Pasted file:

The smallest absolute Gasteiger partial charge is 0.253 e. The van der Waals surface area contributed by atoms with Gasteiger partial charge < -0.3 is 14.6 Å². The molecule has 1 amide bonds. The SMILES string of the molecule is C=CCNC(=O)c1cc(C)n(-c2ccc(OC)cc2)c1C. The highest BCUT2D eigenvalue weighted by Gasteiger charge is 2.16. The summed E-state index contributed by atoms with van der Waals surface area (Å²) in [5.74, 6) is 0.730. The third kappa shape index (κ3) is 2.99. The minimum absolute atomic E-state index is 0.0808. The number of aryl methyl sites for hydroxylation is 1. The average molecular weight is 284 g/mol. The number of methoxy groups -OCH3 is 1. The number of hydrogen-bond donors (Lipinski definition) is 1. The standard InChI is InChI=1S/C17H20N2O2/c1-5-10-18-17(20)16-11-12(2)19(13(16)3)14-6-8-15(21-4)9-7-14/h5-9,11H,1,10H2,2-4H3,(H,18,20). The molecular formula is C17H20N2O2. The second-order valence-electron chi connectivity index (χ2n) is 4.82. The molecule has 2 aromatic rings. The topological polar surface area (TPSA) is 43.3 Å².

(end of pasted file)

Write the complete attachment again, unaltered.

The smallest absolute Gasteiger partial charge is 0.253 e. The van der Waals surface area contributed by atoms with Gasteiger partial charge < -0.3 is 14.6 Å². The molecule has 1 amide bonds. The SMILES string of the molecule is C=CCNC(=O)c1cc(C)n(-c2ccc(OC)cc2)c1C. The highest BCUT2D eigenvalue weighted by Gasteiger charge is 2.16. The summed E-state index contributed by atoms with van der Waals surface area (Å²) in [5.74, 6) is 0.730. The third kappa shape index (κ3) is 2.99. The minimum absolute atomic E-state index is 0.0808. The number of aryl methyl sites for hydroxylation is 1. The average molecular weight is 284 g/mol. The number of methoxy groups -OCH3 is 1. The number of hydrogen-bond donors (Lipinski definition) is 1. The standard InChI is InChI=1S/C17H20N2O2/c1-5-10-18-17(20)16-11-12(2)19(13(16)3)14-6-8-15(21-4)9-7-14/h5-9,11H,1,10H2,2-4H3,(H,18,20). The molecular formula is C17H20N2O2. The second-order valence-electron chi connectivity index (χ2n) is 4.82. The molecule has 2 aromatic rings. The topological polar surface area (TPSA) is 43.3 Å².